Jack E. Noble

Bass Trombone

Hometown: Ramsey, NJ

Alma maters: Zurich University of the Arts; Carnegie Mellon University; The Juilliard School, M.M.; Montclair State University, B.M.

Photo by Matt Dine


Appearances: Les Misérables North American Tour, 2017–19; Hudson Valley Philharmonic; Tonhalle Orchestra Zürich; Philharmonia Zürich; Pittsburgh Symphony Orchestra; New York City Ballet Orchestra; Aspen Music Festival, 2011–12, ‘14

What is your earliest memory of classical music? Attending a performance of the Ridgewood Concert Band, of which my first teacher and his wife were members.

What do you think orchestra concerts should look like in the 21st Century? While we all feel the pressure to reinvent the orchestral concert experience, I hope instead that we can cultivate a greater appreciation for art and music among young people. To drastically shift how orchestras program and perform makes it seem as though the music is the problem.

Who is your biggest inspiration? At the beginning of my collegiate studies, a few private teachers and ensemble directors had an immense impact on me. Their undying commitment to education and music-making was infectious. They constantly inspired me to both push myself on the instrument, and to seek new knowledge of music in general.

Which composer or genre of music do you feel you connect with the most? The Germanic orchestral and operatic composers had the best sense for how to use the trombone. I connect with these works the most because I feel from them the same love for my instrument’s sound as I have.

What is your favorite piece of music, and why do you love it? Das Rheingold, the first opera in Wagner’s Der Ring des Nibelungen. From the ethereal opening to the grand ending, the soundscapes and melodies Wagner uses to evoke the universe of the Gods are some of the most satisfying for me.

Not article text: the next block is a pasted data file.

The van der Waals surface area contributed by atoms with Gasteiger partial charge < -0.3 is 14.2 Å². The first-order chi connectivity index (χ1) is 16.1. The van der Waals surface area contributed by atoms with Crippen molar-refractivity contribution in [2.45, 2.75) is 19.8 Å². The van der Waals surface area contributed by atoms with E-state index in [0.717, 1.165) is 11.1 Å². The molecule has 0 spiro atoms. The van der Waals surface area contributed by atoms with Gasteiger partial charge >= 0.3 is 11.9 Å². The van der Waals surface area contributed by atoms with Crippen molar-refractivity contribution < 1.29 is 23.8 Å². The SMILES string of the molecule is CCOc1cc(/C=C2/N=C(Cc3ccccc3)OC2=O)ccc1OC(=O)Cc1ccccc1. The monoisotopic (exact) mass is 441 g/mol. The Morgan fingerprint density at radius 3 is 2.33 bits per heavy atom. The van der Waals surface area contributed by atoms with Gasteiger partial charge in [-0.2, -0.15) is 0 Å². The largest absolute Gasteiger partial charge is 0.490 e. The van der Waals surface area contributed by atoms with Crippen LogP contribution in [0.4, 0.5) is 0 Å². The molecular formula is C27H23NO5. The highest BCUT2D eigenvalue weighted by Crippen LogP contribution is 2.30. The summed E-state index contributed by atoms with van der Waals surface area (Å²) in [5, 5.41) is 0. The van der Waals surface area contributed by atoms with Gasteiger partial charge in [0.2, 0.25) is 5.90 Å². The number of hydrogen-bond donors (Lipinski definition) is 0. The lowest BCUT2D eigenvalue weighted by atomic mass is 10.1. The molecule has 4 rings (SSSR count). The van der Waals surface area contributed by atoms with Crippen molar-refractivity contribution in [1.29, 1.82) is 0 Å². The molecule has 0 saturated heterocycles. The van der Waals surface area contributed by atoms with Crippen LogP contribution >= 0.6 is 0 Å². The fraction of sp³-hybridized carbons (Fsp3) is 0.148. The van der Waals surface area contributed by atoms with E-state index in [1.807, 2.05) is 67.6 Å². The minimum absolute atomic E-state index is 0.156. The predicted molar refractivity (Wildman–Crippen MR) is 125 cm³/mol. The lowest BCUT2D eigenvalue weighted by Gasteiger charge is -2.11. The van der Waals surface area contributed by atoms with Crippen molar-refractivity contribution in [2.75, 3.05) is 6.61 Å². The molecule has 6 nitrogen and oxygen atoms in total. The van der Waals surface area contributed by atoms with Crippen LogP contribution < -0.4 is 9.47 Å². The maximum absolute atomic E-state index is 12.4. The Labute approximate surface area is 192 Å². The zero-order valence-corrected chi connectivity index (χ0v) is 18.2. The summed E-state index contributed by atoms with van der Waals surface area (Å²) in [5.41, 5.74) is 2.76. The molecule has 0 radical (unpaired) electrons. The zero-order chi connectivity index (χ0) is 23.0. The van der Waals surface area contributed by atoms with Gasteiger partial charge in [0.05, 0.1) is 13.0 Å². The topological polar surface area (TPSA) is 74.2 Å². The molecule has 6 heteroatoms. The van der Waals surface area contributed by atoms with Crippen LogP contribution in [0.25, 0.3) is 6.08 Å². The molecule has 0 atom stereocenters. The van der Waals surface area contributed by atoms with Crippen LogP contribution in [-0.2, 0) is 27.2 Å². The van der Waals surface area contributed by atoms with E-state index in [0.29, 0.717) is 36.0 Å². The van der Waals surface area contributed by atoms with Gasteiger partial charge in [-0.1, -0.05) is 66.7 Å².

What has been your favorite experience as a musician? One of my favorite experiences from recent memory was playing Mahler’s 8th Symphony with a regional orchestra in Austria (the Vorarlberg Symphony Orchestra). While the performances themselves were a spectacle, I remember more the time spent with the orchestra members. Their hospitality and generosity was amazing even despite our language barrier. It was a refreshing reminder of how powerful music is, and that there are still people in the world with an innate kindness.

Favorite non-classical musician or band: Recently I have been listening to a lot of Frank Sinatra.

If you weren’t a musician, what would you be doing? Sometimes I am jealous of people who have the weekends free, so any job which offers that would be fine with me.

What is your favorite place you’ve travelled to and why? I enjoyed the year I spent in Zürich, Switzerland. While it is certainly a beautiful city, what made that year so great was all the new friends I made from different parts of the world.

Tell us something about yourself that might surprise us: I am first generation American and have dual citizenship with the United Kingdom.

Piece of advice for a young classical musician: Listen to different composers or styles of music, especially the ones you think you don’t like. You will surprise yourself with how much you can learn to love music.